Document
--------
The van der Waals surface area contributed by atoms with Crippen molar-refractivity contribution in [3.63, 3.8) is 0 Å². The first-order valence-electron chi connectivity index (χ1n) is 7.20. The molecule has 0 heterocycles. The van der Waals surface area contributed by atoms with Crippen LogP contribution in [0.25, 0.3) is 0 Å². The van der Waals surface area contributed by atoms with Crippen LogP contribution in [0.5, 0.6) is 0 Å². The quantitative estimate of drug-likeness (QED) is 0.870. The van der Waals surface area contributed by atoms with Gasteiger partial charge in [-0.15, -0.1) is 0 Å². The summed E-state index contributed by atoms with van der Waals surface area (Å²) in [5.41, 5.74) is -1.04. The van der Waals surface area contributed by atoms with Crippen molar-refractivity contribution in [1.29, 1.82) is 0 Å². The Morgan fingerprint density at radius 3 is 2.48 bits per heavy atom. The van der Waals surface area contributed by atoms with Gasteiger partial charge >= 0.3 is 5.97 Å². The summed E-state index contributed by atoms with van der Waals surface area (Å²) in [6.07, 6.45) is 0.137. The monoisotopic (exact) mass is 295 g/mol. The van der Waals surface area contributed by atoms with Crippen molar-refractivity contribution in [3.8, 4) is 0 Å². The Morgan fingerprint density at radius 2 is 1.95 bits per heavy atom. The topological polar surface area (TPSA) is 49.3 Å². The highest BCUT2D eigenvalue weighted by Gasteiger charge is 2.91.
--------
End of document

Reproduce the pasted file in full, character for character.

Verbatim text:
The van der Waals surface area contributed by atoms with Crippen molar-refractivity contribution in [3.63, 3.8) is 0 Å². The first-order valence-electron chi connectivity index (χ1n) is 7.20. The molecule has 0 heterocycles. The van der Waals surface area contributed by atoms with Crippen LogP contribution in [0.25, 0.3) is 0 Å². The van der Waals surface area contributed by atoms with Crippen LogP contribution in [0.5, 0.6) is 0 Å². The quantitative estimate of drug-likeness (QED) is 0.870. The van der Waals surface area contributed by atoms with Gasteiger partial charge in [-0.15, -0.1) is 0 Å². The summed E-state index contributed by atoms with van der Waals surface area (Å²) in [5.41, 5.74) is -1.04. The van der Waals surface area contributed by atoms with Crippen molar-refractivity contribution in [1.29, 1.82) is 0 Å². The Morgan fingerprint density at radius 3 is 2.48 bits per heavy atom. The van der Waals surface area contributed by atoms with Gasteiger partial charge >= 0.3 is 5.97 Å². The summed E-state index contributed by atoms with van der Waals surface area (Å²) in [6.07, 6.45) is 0.137. The monoisotopic (exact) mass is 295 g/mol. The van der Waals surface area contributed by atoms with Crippen molar-refractivity contribution in [3.8, 4) is 0 Å². The Morgan fingerprint density at radius 2 is 1.95 bits per heavy atom. The topological polar surface area (TPSA) is 49.3 Å². The highest BCUT2D eigenvalue weighted by Gasteiger charge is 2.91.